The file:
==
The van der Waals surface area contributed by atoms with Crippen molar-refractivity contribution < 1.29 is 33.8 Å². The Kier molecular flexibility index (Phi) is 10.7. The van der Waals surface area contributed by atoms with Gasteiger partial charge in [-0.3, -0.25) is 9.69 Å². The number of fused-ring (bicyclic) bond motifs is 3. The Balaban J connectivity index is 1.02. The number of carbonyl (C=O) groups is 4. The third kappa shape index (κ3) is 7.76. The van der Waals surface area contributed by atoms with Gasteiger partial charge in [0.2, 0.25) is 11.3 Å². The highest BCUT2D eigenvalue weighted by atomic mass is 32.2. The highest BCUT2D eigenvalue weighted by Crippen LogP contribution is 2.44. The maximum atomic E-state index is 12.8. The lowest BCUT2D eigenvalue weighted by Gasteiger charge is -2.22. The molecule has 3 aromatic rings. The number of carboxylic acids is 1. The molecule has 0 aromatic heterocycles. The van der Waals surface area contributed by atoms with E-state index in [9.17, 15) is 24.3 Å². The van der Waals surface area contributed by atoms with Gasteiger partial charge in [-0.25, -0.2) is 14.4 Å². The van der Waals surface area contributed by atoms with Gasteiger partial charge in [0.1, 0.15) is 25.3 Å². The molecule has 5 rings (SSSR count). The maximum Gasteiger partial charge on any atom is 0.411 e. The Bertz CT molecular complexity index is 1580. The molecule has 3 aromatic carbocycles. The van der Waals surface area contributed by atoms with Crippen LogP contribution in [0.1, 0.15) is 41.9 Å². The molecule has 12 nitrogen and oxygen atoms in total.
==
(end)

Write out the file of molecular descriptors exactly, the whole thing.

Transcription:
The van der Waals surface area contributed by atoms with Crippen molar-refractivity contribution < 1.29 is 33.8 Å². The Kier molecular flexibility index (Phi) is 10.7. The van der Waals surface area contributed by atoms with Gasteiger partial charge in [-0.3, -0.25) is 9.69 Å². The number of fused-ring (bicyclic) bond motifs is 3. The Balaban J connectivity index is 1.02. The number of carbonyl (C=O) groups is 4. The third kappa shape index (κ3) is 7.76. The van der Waals surface area contributed by atoms with Gasteiger partial charge in [0.2, 0.25) is 11.3 Å². The highest BCUT2D eigenvalue weighted by atomic mass is 32.2. The highest BCUT2D eigenvalue weighted by Crippen LogP contribution is 2.44. The maximum atomic E-state index is 12.8. The lowest BCUT2D eigenvalue weighted by Gasteiger charge is -2.22. The molecule has 3 aromatic rings. The number of carboxylic acids is 1. The molecule has 0 aromatic heterocycles. The van der Waals surface area contributed by atoms with E-state index in [9.17, 15) is 24.3 Å². The van der Waals surface area contributed by atoms with Gasteiger partial charge in [-0.25, -0.2) is 14.4 Å². The van der Waals surface area contributed by atoms with Gasteiger partial charge in [0.1, 0.15) is 25.3 Å². The molecule has 5 rings (SSSR count). The maximum Gasteiger partial charge on any atom is 0.411 e. The Bertz CT molecular complexity index is 1580. The molecule has 3 aromatic carbocycles. The van der Waals surface area contributed by atoms with Crippen LogP contribution in [0.1, 0.15) is 41.9 Å². The molecule has 12 nitrogen and oxygen atoms in total.